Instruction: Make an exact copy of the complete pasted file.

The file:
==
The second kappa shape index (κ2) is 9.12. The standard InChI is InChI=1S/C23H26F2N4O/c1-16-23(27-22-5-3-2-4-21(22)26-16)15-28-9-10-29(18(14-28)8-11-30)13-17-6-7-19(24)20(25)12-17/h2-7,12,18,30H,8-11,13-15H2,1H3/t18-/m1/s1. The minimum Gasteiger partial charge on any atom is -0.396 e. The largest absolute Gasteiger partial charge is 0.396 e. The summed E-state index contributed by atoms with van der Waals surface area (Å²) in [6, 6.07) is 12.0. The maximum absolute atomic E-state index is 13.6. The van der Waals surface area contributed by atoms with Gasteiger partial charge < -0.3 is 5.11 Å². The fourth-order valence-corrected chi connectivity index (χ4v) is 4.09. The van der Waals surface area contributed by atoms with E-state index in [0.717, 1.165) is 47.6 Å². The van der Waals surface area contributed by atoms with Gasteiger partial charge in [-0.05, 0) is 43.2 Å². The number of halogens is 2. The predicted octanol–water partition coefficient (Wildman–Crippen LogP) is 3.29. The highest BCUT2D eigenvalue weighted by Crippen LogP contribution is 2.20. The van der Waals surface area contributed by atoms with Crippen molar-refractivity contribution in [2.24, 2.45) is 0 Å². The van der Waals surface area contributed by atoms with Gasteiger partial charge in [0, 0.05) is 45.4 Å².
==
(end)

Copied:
The second kappa shape index (κ2) is 9.12. The standard InChI is InChI=1S/C23H26F2N4O/c1-16-23(27-22-5-3-2-4-21(22)26-16)15-28-9-10-29(18(14-28)8-11-30)13-17-6-7-19(24)20(25)12-17/h2-7,12,18,30H,8-11,13-15H2,1H3/t18-/m1/s1. The minimum Gasteiger partial charge on any atom is -0.396 e. The largest absolute Gasteiger partial charge is 0.396 e. The summed E-state index contributed by atoms with van der Waals surface area (Å²) in [6, 6.07) is 12.0. The maximum absolute atomic E-state index is 13.6. The van der Waals surface area contributed by atoms with Gasteiger partial charge < -0.3 is 5.11 Å². The fourth-order valence-corrected chi connectivity index (χ4v) is 4.09. The van der Waals surface area contributed by atoms with E-state index in [0.717, 1.165) is 47.6 Å². The van der Waals surface area contributed by atoms with Gasteiger partial charge in [-0.05, 0) is 43.2 Å². The number of halogens is 2. The predicted octanol–water partition coefficient (Wildman–Crippen LogP) is 3.29. The highest BCUT2D eigenvalue weighted by Crippen LogP contribution is 2.20. The van der Waals surface area contributed by atoms with Crippen molar-refractivity contribution in [2.24, 2.45) is 0 Å². The van der Waals surface area contributed by atoms with Gasteiger partial charge in [0, 0.05) is 45.4 Å².